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proposal: testing: provide a way to more easily test test utility #42827

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jhenstridge opened this issue Nov 25, 2020 · 9 comments
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proposal: testing: provide a way to more easily test test utility #42827

jhenstridge opened this issue Nov 25, 2020 · 9 comments
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@jhenstridge
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@jhenstridge jhenstridge commented Nov 25, 2020

For larger Go projects, it's common to write some utility functions or types for use in it's test suite. Ideally, those utilities should themselves be tested. However, there are certain types of behaviour that are difficult to test at present:

  1. Check that a function causes a test to fail.
  2. Check that a function logs a particular message.
  3. Check that a function spawns an expected set of subtests.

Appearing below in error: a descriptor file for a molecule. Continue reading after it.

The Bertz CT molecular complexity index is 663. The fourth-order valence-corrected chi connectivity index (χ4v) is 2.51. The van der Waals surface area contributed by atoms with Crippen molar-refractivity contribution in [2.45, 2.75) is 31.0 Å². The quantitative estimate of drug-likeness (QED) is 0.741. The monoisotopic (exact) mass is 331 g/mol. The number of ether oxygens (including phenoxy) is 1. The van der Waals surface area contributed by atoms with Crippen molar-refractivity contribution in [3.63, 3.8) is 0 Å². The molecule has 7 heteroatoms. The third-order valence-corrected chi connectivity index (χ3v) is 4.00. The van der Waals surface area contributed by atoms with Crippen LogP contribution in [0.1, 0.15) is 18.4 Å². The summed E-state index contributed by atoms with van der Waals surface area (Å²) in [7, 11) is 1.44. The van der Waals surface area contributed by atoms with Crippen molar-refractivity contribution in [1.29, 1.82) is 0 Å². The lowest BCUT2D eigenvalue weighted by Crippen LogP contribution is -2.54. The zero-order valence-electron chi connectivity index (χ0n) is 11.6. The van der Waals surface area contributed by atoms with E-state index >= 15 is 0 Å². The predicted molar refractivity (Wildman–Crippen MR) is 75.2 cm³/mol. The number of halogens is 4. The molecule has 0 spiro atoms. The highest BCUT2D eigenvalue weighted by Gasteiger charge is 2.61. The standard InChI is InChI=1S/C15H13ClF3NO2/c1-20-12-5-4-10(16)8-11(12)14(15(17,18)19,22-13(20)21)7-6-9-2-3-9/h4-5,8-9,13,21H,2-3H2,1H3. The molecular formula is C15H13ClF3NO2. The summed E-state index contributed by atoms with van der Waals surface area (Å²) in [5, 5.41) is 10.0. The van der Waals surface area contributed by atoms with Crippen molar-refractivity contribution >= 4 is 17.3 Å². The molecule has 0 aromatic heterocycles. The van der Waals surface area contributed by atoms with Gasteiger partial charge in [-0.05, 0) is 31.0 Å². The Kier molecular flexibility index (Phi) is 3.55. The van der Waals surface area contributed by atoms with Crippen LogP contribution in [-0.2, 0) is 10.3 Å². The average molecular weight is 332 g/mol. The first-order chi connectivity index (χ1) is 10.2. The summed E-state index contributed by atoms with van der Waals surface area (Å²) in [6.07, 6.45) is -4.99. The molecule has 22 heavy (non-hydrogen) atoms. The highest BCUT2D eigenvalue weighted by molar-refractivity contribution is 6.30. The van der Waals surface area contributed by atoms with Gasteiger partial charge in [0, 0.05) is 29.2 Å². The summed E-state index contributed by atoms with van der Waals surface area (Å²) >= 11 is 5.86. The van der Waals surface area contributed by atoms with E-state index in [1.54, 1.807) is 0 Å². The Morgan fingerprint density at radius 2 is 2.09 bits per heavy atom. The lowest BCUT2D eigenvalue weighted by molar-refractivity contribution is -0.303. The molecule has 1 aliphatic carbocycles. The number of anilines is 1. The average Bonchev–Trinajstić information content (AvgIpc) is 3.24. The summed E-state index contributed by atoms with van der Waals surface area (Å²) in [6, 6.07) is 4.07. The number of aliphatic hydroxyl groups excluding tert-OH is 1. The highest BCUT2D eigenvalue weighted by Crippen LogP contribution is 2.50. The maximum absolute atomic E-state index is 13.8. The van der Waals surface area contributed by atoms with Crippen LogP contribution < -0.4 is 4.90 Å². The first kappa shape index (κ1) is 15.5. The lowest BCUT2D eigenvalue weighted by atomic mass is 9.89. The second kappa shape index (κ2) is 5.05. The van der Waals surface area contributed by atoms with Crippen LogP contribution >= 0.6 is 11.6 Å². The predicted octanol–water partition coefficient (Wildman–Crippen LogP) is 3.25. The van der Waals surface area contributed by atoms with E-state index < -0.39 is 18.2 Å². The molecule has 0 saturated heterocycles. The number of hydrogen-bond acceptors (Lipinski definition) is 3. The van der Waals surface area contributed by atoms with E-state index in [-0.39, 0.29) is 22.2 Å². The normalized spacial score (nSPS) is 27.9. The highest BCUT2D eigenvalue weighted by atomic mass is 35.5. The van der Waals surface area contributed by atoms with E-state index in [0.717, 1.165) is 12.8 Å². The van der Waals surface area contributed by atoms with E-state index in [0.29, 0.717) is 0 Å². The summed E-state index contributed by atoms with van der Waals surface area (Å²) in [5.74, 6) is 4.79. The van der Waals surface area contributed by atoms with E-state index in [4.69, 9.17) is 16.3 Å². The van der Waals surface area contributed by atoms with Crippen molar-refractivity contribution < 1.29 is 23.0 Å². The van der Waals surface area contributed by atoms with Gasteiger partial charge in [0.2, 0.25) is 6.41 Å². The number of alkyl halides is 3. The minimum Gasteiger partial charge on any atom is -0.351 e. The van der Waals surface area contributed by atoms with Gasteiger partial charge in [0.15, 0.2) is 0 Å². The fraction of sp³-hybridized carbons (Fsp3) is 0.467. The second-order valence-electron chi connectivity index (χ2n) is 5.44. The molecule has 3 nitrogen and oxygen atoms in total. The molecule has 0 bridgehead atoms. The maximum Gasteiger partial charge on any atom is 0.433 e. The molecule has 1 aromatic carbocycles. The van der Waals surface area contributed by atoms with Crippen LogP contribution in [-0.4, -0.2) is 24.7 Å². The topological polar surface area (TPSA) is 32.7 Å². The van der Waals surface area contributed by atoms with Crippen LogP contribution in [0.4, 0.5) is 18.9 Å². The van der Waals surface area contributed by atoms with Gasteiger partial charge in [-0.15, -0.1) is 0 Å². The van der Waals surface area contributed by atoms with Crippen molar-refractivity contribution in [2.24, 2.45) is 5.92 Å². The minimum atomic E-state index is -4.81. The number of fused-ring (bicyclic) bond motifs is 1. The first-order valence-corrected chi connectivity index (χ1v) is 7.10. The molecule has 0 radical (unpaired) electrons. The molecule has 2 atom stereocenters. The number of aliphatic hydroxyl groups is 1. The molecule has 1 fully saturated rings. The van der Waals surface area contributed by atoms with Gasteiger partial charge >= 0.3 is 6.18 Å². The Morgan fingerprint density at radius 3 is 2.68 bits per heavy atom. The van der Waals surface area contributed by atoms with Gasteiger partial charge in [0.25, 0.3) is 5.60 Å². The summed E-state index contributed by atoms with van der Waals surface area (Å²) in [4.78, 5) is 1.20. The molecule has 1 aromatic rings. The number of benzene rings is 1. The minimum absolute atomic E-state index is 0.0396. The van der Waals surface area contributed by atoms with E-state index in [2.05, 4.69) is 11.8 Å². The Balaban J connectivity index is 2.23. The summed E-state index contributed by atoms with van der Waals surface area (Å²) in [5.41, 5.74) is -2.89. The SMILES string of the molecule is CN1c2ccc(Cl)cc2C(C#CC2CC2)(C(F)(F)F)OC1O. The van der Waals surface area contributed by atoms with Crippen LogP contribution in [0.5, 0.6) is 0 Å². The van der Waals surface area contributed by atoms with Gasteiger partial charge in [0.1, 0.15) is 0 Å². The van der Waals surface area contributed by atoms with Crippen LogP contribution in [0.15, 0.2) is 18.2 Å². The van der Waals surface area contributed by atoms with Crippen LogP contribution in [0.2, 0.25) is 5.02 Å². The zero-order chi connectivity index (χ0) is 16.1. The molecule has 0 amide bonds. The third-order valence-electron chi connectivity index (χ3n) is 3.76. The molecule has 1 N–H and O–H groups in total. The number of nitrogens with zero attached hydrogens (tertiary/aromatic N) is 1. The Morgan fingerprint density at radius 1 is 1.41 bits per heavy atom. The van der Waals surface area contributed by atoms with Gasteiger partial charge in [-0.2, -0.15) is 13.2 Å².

With most testing frameworks, the usual method to handle this would be to invoke the test runner with a custom set of tests, and then inspect the results. That's not really possible with Go's testing framework, since the method of constructing a test suite and invoking the runner is all private API (either inaccessible like testing/internal/testdeps, or documented to be unstable like testing.TestMain). Also, the runner depends on global state through flags that would be shared with the real test suite.

@gopherbot gopherbot added this to the Proposal milestone Nov 25, 2020
@gopherbot gopherbot added the Proposal label Nov 25, 2020
@mvdan
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@mvdan mvdan commented Nov 25, 2020

A proposal is generally a very specific idea. This seems more like a vague problem statement, and I'm not understanding what solution you're proposing.